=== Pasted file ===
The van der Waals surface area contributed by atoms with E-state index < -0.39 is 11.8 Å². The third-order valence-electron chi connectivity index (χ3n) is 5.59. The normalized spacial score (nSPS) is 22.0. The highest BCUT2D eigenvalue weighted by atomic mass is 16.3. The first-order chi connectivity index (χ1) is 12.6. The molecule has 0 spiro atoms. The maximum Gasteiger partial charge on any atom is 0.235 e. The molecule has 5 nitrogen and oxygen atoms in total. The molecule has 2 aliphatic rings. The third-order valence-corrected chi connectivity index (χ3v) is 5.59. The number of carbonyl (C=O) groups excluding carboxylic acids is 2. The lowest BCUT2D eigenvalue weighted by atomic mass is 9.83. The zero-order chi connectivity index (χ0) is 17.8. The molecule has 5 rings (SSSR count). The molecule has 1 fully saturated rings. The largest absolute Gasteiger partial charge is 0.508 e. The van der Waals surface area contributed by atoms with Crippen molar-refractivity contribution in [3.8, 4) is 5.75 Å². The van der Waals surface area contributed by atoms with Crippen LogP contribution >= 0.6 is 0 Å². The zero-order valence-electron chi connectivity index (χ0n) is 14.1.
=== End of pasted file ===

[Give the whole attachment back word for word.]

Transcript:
The van der Waals surface area contributed by atoms with E-state index < -0.39 is 11.8 Å². The third-order valence-electron chi connectivity index (χ3n) is 5.59. The normalized spacial score (nSPS) is 22.0. The highest BCUT2D eigenvalue weighted by atomic mass is 16.3. The first-order chi connectivity index (χ1) is 12.6. The molecule has 0 spiro atoms. The maximum Gasteiger partial charge on any atom is 0.235 e. The molecule has 5 nitrogen and oxygen atoms in total. The molecule has 2 aliphatic rings. The third-order valence-corrected chi connectivity index (χ3v) is 5.59. The number of carbonyl (C=O) groups excluding carboxylic acids is 2. The lowest BCUT2D eigenvalue weighted by atomic mass is 9.83. The zero-order chi connectivity index (χ0) is 17.8. The molecule has 5 rings (SSSR count). The molecule has 1 fully saturated rings. The largest absolute Gasteiger partial charge is 0.508 e. The van der Waals surface area contributed by atoms with Crippen molar-refractivity contribution in [3.8, 4) is 5.75 Å². The van der Waals surface area contributed by atoms with Crippen LogP contribution >= 0.6 is 0 Å². The zero-order valence-electron chi connectivity index (χ0n) is 14.1.